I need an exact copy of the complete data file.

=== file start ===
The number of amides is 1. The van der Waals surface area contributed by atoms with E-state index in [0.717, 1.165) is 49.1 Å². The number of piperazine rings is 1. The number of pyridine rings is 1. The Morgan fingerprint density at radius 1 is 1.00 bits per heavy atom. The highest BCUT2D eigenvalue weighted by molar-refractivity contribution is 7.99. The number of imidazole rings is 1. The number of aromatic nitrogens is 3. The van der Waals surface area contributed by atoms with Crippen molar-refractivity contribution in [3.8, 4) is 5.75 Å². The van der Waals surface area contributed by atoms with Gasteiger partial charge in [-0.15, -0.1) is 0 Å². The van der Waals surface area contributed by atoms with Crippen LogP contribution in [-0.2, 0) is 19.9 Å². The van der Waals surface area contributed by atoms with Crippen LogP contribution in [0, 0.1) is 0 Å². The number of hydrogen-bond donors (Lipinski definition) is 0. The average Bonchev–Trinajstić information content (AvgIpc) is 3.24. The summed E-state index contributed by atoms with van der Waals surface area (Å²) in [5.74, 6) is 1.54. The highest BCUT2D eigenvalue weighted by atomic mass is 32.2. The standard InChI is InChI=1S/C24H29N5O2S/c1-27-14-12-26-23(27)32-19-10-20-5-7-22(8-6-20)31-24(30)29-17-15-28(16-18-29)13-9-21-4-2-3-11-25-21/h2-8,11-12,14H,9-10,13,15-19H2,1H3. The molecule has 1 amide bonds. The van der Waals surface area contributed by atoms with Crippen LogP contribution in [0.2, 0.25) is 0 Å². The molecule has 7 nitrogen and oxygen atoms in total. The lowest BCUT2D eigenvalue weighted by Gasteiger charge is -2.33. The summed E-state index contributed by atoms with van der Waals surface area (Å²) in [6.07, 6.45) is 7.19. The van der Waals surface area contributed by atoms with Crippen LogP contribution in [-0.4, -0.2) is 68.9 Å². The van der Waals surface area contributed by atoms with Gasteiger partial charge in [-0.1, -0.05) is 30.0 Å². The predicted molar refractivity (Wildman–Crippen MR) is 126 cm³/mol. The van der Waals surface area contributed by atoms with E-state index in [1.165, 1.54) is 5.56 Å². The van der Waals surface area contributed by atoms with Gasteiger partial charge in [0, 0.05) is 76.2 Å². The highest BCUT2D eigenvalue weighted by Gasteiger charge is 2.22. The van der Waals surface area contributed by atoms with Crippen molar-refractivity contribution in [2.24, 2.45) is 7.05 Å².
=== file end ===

The number of amides is 1. The van der Waals surface area contributed by atoms with E-state index in [0.717, 1.165) is 49.1 Å². The number of piperazine rings is 1. The number of pyridine rings is 1. The Morgan fingerprint density at radius 1 is 1.00 bits per heavy atom. The highest BCUT2D eigenvalue weighted by molar-refractivity contribution is 7.99. The number of imidazole rings is 1. The number of aromatic nitrogens is 3. The van der Waals surface area contributed by atoms with Crippen molar-refractivity contribution in [3.8, 4) is 5.75 Å². The van der Waals surface area contributed by atoms with Gasteiger partial charge in [-0.15, -0.1) is 0 Å². The van der Waals surface area contributed by atoms with Crippen LogP contribution in [-0.2, 0) is 19.9 Å². The van der Waals surface area contributed by atoms with Crippen LogP contribution in [0, 0.1) is 0 Å². The number of hydrogen-bond donors (Lipinski definition) is 0. The average Bonchev–Trinajstić information content (AvgIpc) is 3.24. The summed E-state index contributed by atoms with van der Waals surface area (Å²) in [5.74, 6) is 1.54. The highest BCUT2D eigenvalue weighted by atomic mass is 32.2. The standard InChI is InChI=1S/C24H29N5O2S/c1-27-14-12-26-23(27)32-19-10-20-5-7-22(8-6-20)31-24(30)29-17-15-28(16-18-29)13-9-21-4-2-3-11-25-21/h2-8,11-12,14H,9-10,13,15-19H2,1H3. The molecule has 1 amide bonds. The van der Waals surface area contributed by atoms with Crippen LogP contribution in [0.2, 0.25) is 0 Å². The molecule has 7 nitrogen and oxygen atoms in total. The lowest BCUT2D eigenvalue weighted by Gasteiger charge is -2.33. The summed E-state index contributed by atoms with van der Waals surface area (Å²) in [6.07, 6.45) is 7.19. The van der Waals surface area contributed by atoms with Crippen LogP contribution in [-0.4, -0.2) is 68.9 Å². The van der Waals surface area contributed by atoms with Gasteiger partial charge in [-0.1, -0.05) is 30.0 Å². The predicted molar refractivity (Wildman–Crippen MR) is 126 cm³/mol. The van der Waals surface area contributed by atoms with E-state index in [1.165, 1.54) is 5.56 Å². The van der Waals surface area contributed by atoms with Gasteiger partial charge in [0, 0.05) is 76.2 Å². The highest BCUT2D eigenvalue weighted by Gasteiger charge is 2.22. The van der Waals surface area contributed by atoms with Crippen molar-refractivity contribution in [2.24, 2.45) is 7.05 Å².